• Extract left and right detrended ankle series from cadence assessment.

  • Find local maxima.

  • Calculate elevation differences between left-right pairs and report the median of those differences.

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The results show that I have a whopping 5.29 inch median stride asymmetry while my daughter’s motion exhibits a more acceptable 2.34 inch value.

TAKEAWAY I need to focus on engaging my left gluteus maximus more and matching the height of my right ankle during the backstroke. Generally, I need to be more aware of my tendency to stride asymmetrically.

Finally, let us quantify and compare the vertical oscillation of the head using the following steps:

  • Isolate the nose position history.

  • Find local minima.

  • Detrend by subtracting a spline model fit using the minima from the original series.

  • Find the local maxima of detrended series

  • Recenter the series by subtracting the mean (optional, but lends to a nice visual display).

  • Calculate the absolute difference between successive minima-maxima pairs and report the median value.

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TAKEAWAY My daughter does a slightly better job in using her energy for forward propulsion, wasting less of her energy in vertical motion. This is something to continue to monitor over time but likely will naturally diminish by lessening my stride asymmetry,  promoting a stronger forward lean from my toes, and by increasing my cadence.


We have demonstrated the use of pose estimation for quantifying three running performance metrics.

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These metrics, combined with the visual feedback obtained from pose estimation videos, have given me something solid to work on in future training sessions. I look forward to recording and processing another video to verify that my efforts to adopt a better running form are working. I can validate these improvements quantitatively via the proposed metrics with a goal of making me a more efficient runner.

While we have demonstrated the efficacy of using pose estimation to better one’s running, the story doesn’t end there. Pose estimation can be used in a wide variety of important applications. Here is a list describing a few imports applications of body pose estimation [7]:

  • Sports

    • kinematic analysis of tackles in American football

    • golf swing dynamics

    • tennis swing form

  • Assisted living

    • help future robots correctly interpret body language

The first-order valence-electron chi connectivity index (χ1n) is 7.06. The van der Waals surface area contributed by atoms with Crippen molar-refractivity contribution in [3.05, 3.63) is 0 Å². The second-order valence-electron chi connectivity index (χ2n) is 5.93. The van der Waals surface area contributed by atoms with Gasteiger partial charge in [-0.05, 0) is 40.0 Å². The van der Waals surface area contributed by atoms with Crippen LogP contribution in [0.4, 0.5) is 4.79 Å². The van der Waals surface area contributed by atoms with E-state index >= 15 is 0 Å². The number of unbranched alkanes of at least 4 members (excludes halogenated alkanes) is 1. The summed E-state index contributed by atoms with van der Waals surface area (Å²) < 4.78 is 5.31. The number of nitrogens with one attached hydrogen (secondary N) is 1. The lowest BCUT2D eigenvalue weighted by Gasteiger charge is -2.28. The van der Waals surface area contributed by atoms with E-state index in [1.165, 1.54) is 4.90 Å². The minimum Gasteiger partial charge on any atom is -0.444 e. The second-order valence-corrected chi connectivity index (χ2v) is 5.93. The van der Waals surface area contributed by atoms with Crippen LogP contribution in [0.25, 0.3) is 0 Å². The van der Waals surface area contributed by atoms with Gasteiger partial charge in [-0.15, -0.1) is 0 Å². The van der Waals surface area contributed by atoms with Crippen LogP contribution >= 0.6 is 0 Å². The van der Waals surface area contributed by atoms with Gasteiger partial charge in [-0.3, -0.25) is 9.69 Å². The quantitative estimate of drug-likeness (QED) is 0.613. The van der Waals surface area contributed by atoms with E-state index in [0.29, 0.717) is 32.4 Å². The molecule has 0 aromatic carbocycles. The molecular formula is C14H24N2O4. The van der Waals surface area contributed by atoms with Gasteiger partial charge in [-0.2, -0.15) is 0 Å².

• Intelligent driver assistance

    • automated estimation of driver inebriation levels

  • Medical Application

    • detection of postural issues such as scoliosis

    • physical therapy

    • study of cognitive brain development in young children by monitoring motor functionality

    • identifying disability onset via correlated motion

    • behavioral understanding

  • Video games

    • avatar movement

    • gesture and motion recognition

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I am happy to report that, since adopting a new running form, I have been injury free for years now and feel less tired during training runs, which may be a testament to the efficacy of the technique. Even better, my children have taken an interest in running, achieving some pretty lofty goals at their young ages while spending precious bonding time with their dad. Pictured is one of those happy moments, where one of us won first place in their division. Can you predict which one of us was the victor?

Have sports performance data? Want to automatically recommend performance improvements to athletes? Contact us, we’ve taught machines to understand all kinds of video imagery and other performance improvement data — we might be able to help.


  1. Fields, K.B., Sykes, J.C., Walker K.M., and Jackson, J.C. (2010). Prevention of running injuries. Current Sports Medicine Reports, May-Jun;9(3):176-82. doi: 10.1249/JSR.0b013e3181de7ec5.

  2. Marathon Statistics Worldwide,

  3. Danny Dreyer and Katherine Dreyer, ChiRunning: A Revolutionary Approach to Effortless, Injury-Free Running (May 2009). Atria Books.


  5. Zhe Cao, Tomas Simon, Shih-En Wei, Yaser Sheikh (2017) Realtime Multi-Person 2D Pose Estimation using Part Affinity Fields. Computer Vision and Pattern Recognition. Accepted as CVPR 2017 Oral. arXiv:1611.08050.